More than 1.5 million Iraqi refugees have sought refuge in neighboring countries, particularly in Syria and Jordan, and Jesuit Refugee Service has opened projects in these countries to accompany and serve this population and their many needs.
Many of the Iraqi refugees are highly skilled workers — 40% of Iraq’s professionals have fled the country since 2003 — but typically refugees have no legal right to work in the surrounding countries to which they have fled. They thus attempt to rely on previous savings, humanitarian assistance, or under-the-table income in jobs that do not allow them to use their professional skills. It is common for engineers and medical doctors to work as janitors and cooks, for example.
The impact on families is significant. Previous breadwinners may have died in Iraq, and parents experience great frustration in not being able to provide for their families. Many Iraqi children have left school in order to assist their families through jobs in manual labor that are frequently not available for adults over the age of 40.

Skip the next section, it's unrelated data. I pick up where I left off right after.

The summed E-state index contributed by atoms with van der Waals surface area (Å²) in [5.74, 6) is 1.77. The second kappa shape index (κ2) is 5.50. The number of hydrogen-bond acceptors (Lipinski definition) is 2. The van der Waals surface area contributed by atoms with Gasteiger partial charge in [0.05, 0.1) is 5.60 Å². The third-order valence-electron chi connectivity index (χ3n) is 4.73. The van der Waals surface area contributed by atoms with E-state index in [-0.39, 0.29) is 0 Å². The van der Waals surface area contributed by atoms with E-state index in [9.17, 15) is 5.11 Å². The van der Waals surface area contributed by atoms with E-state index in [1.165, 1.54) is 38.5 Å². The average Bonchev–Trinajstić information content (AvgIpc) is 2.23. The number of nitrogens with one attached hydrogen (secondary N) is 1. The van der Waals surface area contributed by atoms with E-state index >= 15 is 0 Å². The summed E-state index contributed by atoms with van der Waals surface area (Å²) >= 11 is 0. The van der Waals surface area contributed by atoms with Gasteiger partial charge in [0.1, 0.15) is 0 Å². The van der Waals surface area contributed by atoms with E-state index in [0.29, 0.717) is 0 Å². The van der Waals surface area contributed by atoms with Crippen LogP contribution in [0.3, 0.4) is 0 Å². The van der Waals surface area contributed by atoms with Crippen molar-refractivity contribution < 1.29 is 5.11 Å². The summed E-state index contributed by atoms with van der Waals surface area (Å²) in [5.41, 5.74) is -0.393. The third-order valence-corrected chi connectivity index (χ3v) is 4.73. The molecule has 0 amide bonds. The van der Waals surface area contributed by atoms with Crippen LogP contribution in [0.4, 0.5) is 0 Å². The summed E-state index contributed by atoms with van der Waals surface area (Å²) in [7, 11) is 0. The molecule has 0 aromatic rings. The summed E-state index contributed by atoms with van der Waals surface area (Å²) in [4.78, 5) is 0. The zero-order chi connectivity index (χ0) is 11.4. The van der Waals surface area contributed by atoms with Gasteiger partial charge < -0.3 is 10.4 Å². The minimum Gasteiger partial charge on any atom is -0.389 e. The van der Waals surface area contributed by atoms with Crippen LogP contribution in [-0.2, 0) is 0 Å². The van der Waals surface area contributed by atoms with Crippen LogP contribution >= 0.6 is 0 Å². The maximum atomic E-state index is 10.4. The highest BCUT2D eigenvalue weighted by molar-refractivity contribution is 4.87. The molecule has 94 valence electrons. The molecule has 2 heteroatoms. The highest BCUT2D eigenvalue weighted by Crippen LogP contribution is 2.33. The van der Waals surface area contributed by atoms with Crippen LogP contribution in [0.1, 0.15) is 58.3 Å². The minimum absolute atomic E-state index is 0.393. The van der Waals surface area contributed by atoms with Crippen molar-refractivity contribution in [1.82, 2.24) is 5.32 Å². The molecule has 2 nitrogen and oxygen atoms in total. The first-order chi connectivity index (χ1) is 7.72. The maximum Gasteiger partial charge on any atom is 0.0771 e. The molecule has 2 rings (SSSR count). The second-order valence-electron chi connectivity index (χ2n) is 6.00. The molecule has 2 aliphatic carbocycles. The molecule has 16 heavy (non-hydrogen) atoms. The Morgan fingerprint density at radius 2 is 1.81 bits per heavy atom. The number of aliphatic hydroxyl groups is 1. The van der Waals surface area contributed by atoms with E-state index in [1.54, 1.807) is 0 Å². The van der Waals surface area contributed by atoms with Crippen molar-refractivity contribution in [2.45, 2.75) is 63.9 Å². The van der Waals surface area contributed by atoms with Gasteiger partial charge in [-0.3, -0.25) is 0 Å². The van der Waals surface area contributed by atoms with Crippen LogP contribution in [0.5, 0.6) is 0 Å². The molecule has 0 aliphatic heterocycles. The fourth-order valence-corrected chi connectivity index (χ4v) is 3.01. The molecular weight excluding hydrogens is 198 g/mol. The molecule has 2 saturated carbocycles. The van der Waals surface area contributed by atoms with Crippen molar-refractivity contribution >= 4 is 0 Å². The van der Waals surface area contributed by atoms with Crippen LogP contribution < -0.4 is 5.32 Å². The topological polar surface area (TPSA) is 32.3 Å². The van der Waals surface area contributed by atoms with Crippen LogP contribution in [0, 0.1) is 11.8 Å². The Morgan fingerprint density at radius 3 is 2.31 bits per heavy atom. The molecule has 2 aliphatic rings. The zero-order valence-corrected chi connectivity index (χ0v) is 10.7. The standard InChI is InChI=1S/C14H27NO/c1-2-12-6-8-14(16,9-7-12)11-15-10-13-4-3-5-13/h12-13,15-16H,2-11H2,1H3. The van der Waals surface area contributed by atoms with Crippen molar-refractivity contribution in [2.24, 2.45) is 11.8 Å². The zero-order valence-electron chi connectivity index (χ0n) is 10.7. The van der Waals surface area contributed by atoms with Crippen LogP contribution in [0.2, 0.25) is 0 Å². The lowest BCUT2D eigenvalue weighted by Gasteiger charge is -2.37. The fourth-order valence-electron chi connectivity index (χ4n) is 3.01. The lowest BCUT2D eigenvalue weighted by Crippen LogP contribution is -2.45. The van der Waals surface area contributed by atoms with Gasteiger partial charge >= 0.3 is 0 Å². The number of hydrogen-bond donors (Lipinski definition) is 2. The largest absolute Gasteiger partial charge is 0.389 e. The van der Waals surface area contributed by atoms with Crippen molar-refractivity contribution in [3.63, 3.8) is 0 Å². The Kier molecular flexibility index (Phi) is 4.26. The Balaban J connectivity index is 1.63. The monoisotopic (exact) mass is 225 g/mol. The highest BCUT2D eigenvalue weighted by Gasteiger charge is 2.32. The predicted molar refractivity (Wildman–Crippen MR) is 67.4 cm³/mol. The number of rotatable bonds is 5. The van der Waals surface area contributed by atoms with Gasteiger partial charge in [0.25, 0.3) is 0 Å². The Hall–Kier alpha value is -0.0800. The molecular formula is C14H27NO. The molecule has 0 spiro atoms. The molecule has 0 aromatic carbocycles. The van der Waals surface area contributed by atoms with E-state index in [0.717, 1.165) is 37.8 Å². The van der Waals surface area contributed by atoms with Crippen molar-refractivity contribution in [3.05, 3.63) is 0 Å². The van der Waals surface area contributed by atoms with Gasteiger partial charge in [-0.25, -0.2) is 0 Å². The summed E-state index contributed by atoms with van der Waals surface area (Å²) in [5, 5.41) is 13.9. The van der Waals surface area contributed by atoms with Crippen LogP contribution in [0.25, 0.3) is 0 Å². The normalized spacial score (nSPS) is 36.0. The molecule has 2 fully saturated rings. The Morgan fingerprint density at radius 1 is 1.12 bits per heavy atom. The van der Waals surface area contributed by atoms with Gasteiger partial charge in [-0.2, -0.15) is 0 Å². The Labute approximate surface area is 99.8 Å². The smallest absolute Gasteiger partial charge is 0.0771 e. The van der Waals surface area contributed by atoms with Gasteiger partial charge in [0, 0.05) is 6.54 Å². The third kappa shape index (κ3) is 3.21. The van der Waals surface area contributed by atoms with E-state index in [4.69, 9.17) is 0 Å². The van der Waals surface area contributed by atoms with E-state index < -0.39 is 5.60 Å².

Some of these displaced Iraqis have been able to settle in a third country like the United States, though difficulties frequently continue. Not only must they adjust to an unfamiliar culture and frequently a new language, but even with official refugee status and a legal right to work, finding jobs, particularly in their former white-collar professions, is often extremely difficult.